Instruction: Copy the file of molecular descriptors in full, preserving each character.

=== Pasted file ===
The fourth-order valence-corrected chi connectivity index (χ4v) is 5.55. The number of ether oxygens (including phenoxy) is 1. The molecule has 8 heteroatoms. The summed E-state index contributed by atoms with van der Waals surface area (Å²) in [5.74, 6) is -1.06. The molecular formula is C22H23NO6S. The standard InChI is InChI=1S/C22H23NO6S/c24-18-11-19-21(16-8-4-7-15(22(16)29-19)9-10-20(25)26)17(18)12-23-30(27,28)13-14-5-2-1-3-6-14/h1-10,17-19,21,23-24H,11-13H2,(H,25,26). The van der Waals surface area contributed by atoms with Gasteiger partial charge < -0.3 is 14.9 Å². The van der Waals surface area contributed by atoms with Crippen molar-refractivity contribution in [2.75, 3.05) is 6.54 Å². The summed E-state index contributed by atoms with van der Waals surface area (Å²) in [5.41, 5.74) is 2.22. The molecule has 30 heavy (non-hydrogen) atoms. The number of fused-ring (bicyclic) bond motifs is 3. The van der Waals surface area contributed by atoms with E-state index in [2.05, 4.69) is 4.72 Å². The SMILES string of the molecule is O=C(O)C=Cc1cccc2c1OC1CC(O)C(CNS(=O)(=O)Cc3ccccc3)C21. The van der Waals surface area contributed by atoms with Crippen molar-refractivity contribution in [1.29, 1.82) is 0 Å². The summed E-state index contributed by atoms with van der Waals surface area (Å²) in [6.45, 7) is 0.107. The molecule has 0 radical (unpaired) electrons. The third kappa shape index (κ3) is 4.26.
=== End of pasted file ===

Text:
The fourth-order valence-corrected chi connectivity index (χ4v) is 5.55. The number of ether oxygens (including phenoxy) is 1. The molecule has 8 heteroatoms. The summed E-state index contributed by atoms with van der Waals surface area (Å²) in [5.74, 6) is -1.06. The molecular formula is C22H23NO6S. The standard InChI is InChI=1S/C22H23NO6S/c24-18-11-19-21(16-8-4-7-15(22(16)29-19)9-10-20(25)26)17(18)12-23-30(27,28)13-14-5-2-1-3-6-14/h1-10,17-19,21,23-24H,11-13H2,(H,25,26). The van der Waals surface area contributed by atoms with Gasteiger partial charge < -0.3 is 14.9 Å². The van der Waals surface area contributed by atoms with Crippen molar-refractivity contribution in [2.75, 3.05) is 6.54 Å². The summed E-state index contributed by atoms with van der Waals surface area (Å²) in [5.41, 5.74) is 2.22. The molecule has 30 heavy (non-hydrogen) atoms. The number of fused-ring (bicyclic) bond motifs is 3. The van der Waals surface area contributed by atoms with E-state index in [2.05, 4.69) is 4.72 Å². The SMILES string of the molecule is O=C(O)C=Cc1cccc2c1OC1CC(O)C(CNS(=O)(=O)Cc3ccccc3)C21. The van der Waals surface area contributed by atoms with Crippen molar-refractivity contribution in [1.29, 1.82) is 0 Å². The summed E-state index contributed by atoms with van der Waals surface area (Å²) in [6.45, 7) is 0.107. The molecule has 0 radical (unpaired) electrons. The third kappa shape index (κ3) is 4.26.